Saltburn Water Tower was built in 1865 and designed by North Eastern Railway Company architect William Peachey who is also responsible for Saltburn Station.
It supplied water to Saltburn with water pumped from Skelton Beck, although its useful life was short-lived untilÂ water was piped from Lockwood Beck in 1878.
Railway staff lived in the lower floors of the water tower, but sadly it was demolished and redevelopedÂ in 1905. The distinctive light Pease bricks were reused to build the nearby houses known as “Water Tower Terrace”
This new plaque on Saltburn Stores which marks the location was unveiled on 1st July 2012 by Parish Council leader Paul Smith.
These two concrete foundations once held the winding drums at the top of the New Bank Incline.
The drums would have looked very similar to these.
This cutting which is current clear of undergrowth would have contained tracks for the empty wagons coming up the incline.
The full tubs would have descended the incline, hauling up the empties with their extra weight before arriving at the Low Drum in California.
There were two other inclines, Old Bank and Trustee in the system, the remains of all three are still visible but cut by the A174 Parkway.
A local group have spent a lot of time this year clearing the undergrowth and rubbish from the hauler bases at New Bank, so you can now get a good view of them for the first time in years.
This base of a brick building is from the later electric hauler which pulled wagons to and from Wilton Lane to the east, parts of it were still standing in the 1970s but it was demolished rather than conserved.
Many Bolckow & Vaughan bricks can be seen in its foundations.
Immediately adjacent are the more substantial sandstone remains of the older steam hauler where the various bolts and pits that held the engine and winding drums can be identified.
Unfortunately they were not local to Teesside, but I have been able to confirm this location as St Pauls in Jarrow with the help of Norman Dunn and the people who added to the comments.
I suppose this is slightly off topic, but these glass plate negatives were purchased at Saltburn Salerooms with some old cameras. Therefore there’s a slim chance they are local.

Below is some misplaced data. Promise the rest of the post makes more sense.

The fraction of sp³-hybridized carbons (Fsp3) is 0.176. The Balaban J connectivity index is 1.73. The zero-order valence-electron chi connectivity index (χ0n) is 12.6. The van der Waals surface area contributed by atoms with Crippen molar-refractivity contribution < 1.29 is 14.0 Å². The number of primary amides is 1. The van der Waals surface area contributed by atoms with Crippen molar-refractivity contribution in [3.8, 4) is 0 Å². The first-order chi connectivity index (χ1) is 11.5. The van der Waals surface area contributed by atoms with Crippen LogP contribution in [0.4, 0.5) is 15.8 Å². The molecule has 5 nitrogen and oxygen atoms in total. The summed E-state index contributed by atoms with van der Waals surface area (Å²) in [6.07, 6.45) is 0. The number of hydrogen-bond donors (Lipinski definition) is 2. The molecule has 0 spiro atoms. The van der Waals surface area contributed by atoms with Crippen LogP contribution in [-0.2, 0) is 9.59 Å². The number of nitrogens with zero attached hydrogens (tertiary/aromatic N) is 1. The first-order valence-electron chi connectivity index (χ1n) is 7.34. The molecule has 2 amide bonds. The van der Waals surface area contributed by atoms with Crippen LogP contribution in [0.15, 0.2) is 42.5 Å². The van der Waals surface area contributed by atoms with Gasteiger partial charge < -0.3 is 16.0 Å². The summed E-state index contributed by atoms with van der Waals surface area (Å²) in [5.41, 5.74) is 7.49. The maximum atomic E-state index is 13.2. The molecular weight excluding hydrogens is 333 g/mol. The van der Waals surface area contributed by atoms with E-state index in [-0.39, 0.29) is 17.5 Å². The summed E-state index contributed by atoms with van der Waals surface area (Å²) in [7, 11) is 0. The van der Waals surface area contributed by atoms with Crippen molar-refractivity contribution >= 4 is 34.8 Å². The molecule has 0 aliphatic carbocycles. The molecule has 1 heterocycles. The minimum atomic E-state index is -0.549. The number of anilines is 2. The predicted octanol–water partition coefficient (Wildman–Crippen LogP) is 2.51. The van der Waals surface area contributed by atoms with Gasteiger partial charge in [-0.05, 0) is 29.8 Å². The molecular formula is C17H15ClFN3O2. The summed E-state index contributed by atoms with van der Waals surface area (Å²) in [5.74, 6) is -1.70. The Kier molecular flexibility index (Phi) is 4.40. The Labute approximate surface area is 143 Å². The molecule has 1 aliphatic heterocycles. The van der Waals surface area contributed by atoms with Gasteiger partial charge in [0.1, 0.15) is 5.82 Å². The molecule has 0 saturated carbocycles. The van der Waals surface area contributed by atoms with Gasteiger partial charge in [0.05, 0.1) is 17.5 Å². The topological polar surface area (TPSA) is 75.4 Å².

They were covered in dust and mold and had clearly been allowed to get wet at some point. Any comments on what period the clothing dates them to would be welcome.
Its a shame putting names to any of the faces will now be virtually impossible, as i’m sure the plates would be worth their weight in gold to the descendants of those pictured.
This is the original 1854 station to the east of the current road bridge, itÂ closed in 1876 when a new station was opened to the west of the newÂ bridge due to the original level crossing being replaced.
This station and the replacement were incorrectly spelt as “Pinchingthorpe” until the 1920s
It is now a private residence, although a public footpath runs along the tracks.
There are numerous wooden carvings immediately around the car park area of the visitors centre.
These owls are the same as those in Errington Woods so must be by Steve Iredale
His work is generally animals, so this is most likely his too.
This one seems a little more basic, perhaps some sort of workshop of kids ?
This walker is SteveÂ Iredale again andÂ dates from the Diabetes UK Great North Walk in 2010
This final carving of a face into a live tree is very interesting.
A Kibble is a large iron tub, usually used for hauling material in a mine shaft. This one is thought to be associated with the Codhill / Hutton ironstone mines
The history of the Codhill Kibble is unclear as it was found near Highcliffe Farm part-filled with concrete, it was moved to Guisborough Forest Walkway after preservation work.